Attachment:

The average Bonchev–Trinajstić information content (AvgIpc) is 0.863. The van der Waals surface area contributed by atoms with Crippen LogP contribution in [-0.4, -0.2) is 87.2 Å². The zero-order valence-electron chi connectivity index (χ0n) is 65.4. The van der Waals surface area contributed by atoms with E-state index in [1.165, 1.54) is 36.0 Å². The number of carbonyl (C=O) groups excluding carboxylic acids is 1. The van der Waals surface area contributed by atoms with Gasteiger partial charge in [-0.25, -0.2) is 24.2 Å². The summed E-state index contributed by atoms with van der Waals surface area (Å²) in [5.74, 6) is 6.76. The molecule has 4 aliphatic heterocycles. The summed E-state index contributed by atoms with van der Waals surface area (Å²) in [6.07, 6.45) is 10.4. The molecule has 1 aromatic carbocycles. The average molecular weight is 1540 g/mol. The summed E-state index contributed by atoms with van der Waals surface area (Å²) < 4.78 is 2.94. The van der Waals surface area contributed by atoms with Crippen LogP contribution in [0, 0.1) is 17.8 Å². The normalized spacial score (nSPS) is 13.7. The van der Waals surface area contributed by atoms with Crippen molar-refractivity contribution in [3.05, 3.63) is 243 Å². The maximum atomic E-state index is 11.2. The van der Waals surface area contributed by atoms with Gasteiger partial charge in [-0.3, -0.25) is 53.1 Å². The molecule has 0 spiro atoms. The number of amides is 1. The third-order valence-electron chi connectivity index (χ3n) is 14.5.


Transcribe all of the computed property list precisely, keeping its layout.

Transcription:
The average Bonchev–Trinajstić information content (AvgIpc) is 0.863. The van der Waals surface area contributed by atoms with Crippen LogP contribution in [-0.4, -0.2) is 87.2 Å². The zero-order valence-electron chi connectivity index (χ0n) is 65.4. The van der Waals surface area contributed by atoms with E-state index in [1.165, 1.54) is 36.0 Å². The number of carbonyl (C=O) groups excluding carboxylic acids is 1. The van der Waals surface area contributed by atoms with Gasteiger partial charge in [-0.25, -0.2) is 24.2 Å². The summed E-state index contributed by atoms with van der Waals surface area (Å²) in [5.74, 6) is 6.76. The molecule has 4 aliphatic heterocycles. The summed E-state index contributed by atoms with van der Waals surface area (Å²) in [6.07, 6.45) is 10.4. The molecule has 1 aromatic carbocycles. The average molecular weight is 1540 g/mol. The summed E-state index contributed by atoms with van der Waals surface area (Å²) < 4.78 is 2.94. The van der Waals surface area contributed by atoms with Crippen LogP contribution in [0, 0.1) is 17.8 Å². The normalized spacial score (nSPS) is 13.7. The van der Waals surface area contributed by atoms with Crippen molar-refractivity contribution in [3.05, 3.63) is 243 Å². The maximum atomic E-state index is 11.2. The van der Waals surface area contributed by atoms with Gasteiger partial charge in [-0.3, -0.25) is 53.1 Å². The molecule has 0 spiro atoms. The number of amides is 1. The third-order valence-electron chi connectivity index (χ3n) is 14.5.